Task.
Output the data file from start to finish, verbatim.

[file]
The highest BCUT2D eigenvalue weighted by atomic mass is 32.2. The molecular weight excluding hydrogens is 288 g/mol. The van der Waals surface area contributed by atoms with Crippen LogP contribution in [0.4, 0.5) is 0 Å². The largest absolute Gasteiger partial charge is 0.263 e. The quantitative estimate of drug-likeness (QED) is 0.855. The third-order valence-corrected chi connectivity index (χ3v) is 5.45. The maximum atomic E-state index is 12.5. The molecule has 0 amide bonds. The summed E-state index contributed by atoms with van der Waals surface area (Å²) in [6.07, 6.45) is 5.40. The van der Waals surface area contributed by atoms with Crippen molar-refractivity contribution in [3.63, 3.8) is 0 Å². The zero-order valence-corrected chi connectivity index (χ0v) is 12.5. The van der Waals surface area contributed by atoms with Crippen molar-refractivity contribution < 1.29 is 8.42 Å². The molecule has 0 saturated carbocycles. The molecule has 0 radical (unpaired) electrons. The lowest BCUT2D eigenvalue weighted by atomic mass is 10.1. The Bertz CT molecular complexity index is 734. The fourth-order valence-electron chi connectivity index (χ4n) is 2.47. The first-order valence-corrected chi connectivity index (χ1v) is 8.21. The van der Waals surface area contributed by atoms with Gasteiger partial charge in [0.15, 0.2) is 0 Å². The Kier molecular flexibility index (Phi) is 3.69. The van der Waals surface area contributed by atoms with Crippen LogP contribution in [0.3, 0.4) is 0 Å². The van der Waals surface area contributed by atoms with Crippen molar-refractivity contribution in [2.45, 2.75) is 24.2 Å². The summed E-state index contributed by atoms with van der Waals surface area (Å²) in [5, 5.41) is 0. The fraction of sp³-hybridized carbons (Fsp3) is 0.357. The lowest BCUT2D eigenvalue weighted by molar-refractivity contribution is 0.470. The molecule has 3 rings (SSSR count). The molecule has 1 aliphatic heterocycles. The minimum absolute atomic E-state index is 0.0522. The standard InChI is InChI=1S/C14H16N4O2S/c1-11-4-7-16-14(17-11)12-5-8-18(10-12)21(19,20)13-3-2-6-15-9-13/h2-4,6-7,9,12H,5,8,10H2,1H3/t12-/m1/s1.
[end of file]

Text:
The highest BCUT2D eigenvalue weighted by atomic mass is 32.2. The molecular weight excluding hydrogens is 288 g/mol. The van der Waals surface area contributed by atoms with Crippen LogP contribution in [0.4, 0.5) is 0 Å². The largest absolute Gasteiger partial charge is 0.263 e. The quantitative estimate of drug-likeness (QED) is 0.855. The third-order valence-corrected chi connectivity index (χ3v) is 5.45. The maximum atomic E-state index is 12.5. The molecule has 0 amide bonds. The summed E-state index contributed by atoms with van der Waals surface area (Å²) in [6.07, 6.45) is 5.40. The van der Waals surface area contributed by atoms with Crippen molar-refractivity contribution in [3.63, 3.8) is 0 Å². The zero-order valence-corrected chi connectivity index (χ0v) is 12.5. The van der Waals surface area contributed by atoms with Crippen molar-refractivity contribution < 1.29 is 8.42 Å². The molecule has 0 saturated carbocycles. The molecule has 0 radical (unpaired) electrons. The lowest BCUT2D eigenvalue weighted by atomic mass is 10.1. The Bertz CT molecular complexity index is 734. The fourth-order valence-electron chi connectivity index (χ4n) is 2.47. The first-order valence-corrected chi connectivity index (χ1v) is 8.21. The van der Waals surface area contributed by atoms with Gasteiger partial charge in [0.15, 0.2) is 0 Å². The Kier molecular flexibility index (Phi) is 3.69. The van der Waals surface area contributed by atoms with Crippen LogP contribution in [0.3, 0.4) is 0 Å². The van der Waals surface area contributed by atoms with Crippen molar-refractivity contribution in [2.45, 2.75) is 24.2 Å². The summed E-state index contributed by atoms with van der Waals surface area (Å²) in [5, 5.41) is 0. The fraction of sp³-hybridized carbons (Fsp3) is 0.357. The lowest BCUT2D eigenvalue weighted by molar-refractivity contribution is 0.470. The molecule has 3 rings (SSSR count). The molecule has 1 aliphatic heterocycles. The minimum absolute atomic E-state index is 0.0522. The standard InChI is InChI=1S/C14H16N4O2S/c1-11-4-7-16-14(17-11)12-5-8-18(10-12)21(19,20)13-3-2-6-15-9-13/h2-4,6-7,9,12H,5,8,10H2,1H3/t12-/m1/s1.